Bank of Canada governor misses point of mandatory retirement

Lana Payne
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David Dodge arguably the most controversial and outspoken governor of the Bank of Canada wont be staying on in the job until he reaches 65. He announced his retirement plans last week.

Ironically, it is Dodge who has pushed for the end of mandatory retirement, arguing that changing demographics mean people have to work longer or the economy will suffer.

But its unlikely Dodge will be gardening any time soon. He appears to like a good argument, to genuinely enjoy debate and be in the thick of things. After all, he never wavered when he advised former prime minister Brian Mulroney to bring in the highly controversial goods and services tax (GST).

But like far too many economists, Dodges lofty positions are often far removed from the reality of most working peoples lives. For example, with respect to the issue of mandatory retirement at age 65, Dodge hasnt had to work 30 or 35 years on a factory floor or in a job that required endless repetitive motion or hauling and fixing heavy equipment.

Advocating that people work longer is easy when the hardest surface in your life is the cushion on the boardroom chair or a first-class plane seat.

Like most colourful personalities, the media are drawn to Dodge like a moth to a headlight. Most of his press has been favourable. After all, Dodge has worked to take the mystery out of the Central Bank, attempting where possible to turn economic-speak into something the masses could and should understand.

Last week, the media once again sang Dodges praises. They lauded his steady economic hands since taking over the bank job in 2001, crediting him with steering Canada safely through some tough times including the aftershocks of 9/11, a U.S. recession, a soaring Canadian dollar and unprecedented oil prices, all of which could have proven disastrous for the countrys economy.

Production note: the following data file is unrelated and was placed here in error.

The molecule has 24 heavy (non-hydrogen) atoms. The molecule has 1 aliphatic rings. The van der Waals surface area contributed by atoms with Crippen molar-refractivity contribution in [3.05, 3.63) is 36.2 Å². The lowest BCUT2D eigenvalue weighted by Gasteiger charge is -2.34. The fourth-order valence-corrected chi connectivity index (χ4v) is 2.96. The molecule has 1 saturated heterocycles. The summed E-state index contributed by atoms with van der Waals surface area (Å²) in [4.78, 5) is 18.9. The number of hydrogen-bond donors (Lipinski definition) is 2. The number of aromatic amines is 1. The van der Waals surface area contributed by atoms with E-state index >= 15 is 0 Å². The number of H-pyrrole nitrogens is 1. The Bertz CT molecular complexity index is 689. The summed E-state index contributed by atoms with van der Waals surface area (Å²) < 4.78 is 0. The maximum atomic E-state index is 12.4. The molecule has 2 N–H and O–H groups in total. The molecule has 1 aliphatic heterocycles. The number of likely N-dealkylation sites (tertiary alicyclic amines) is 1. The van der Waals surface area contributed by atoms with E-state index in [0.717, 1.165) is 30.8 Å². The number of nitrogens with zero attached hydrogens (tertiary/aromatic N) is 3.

Dodge is also credited with crafting that infamous 1995 Paul Martin budget that drastically cut social spending in an effort to eliminate the deficit. This also included a plan to gut the countrys employment-insurance (EI) system so that it no longer met the needs of the nations unemployed, especially women workers. In essence, the countrys deficit was solved on the backs of average working people.

Making the EI rules tougher resulted in huge surpluses in the EI account and it was these surpluses which contributed to the federal governments overall improved fiscal picture and to the billions in tax cuts the federal Liberals would eventually hand over to big business and wealthy Canadians.

Dodge certainly broke out of the usual Central Bank governor role by commenting on a wide range of public-policy issues like early childhood education and public-private partnerships. He wasnt one to stick to interest rates and other dry matters of monetary policy.

And from all accounts, certainly from the business press, Dodge will leave the economy in great shape an economy characterized by low unemployment and low inflation.

On the surface, the indicators look good.

But to borrow one of todays overused buzz phrases, when you drill down, its not so great. Unfortunately, Dodges description of the Canadian economy operating at full capacity has given politicians and federal decision-makers an ill-advised sense of comfort.

Because beneath the surface, Canadians are losing well-paying jobs hand over fist. There is a crisis covered up by the creation of lower-paying, often part-time jobs. Alberta is, of course, the exception. But nearly everywhere else in the country the manufacturing sector is bleeding some might say hemorrhaging.

One in 10 manufacturing jobs in Canada has vanished since 2002 almost 250,000 jobs in total.

According to the Canadian Labour Congress (CLC), these jobs, on average, paid more than $20 an hour representing a loss to the Canadian economy of some $2.5 billion annually.

Several top labour leaders delivered this message, along with a few solutions, to the prime minister a few weeks back. But unfortunately, the federal government does not, according to the CLC, share the sense of crisis. So its likely the Harper Conservatives will do little about this job crisis, because doing more means admitting theres a problem in the first place.

And the prime minister certainly does not want Canadians doubting his ability to deal with the economy. He has enough problems with Afghanistan, the environment and his socially conservative views.

Dodge has a few months left in his job. He might consider taking on the manufacturing crisis before he departs for greener pastures.

But tackling this might mean the central bank boss will have to admit that maybe just maybe his economic steering has not been so perfect.

Lana Payne is a former journalist who is active in the labour movement.

Her column returns May 13.

Organizations: Bank of Canada, Central Bank, Canadian Labour Congress Harper Conservatives

Geographic location: Canada, U.S., Alberta Afghanistan

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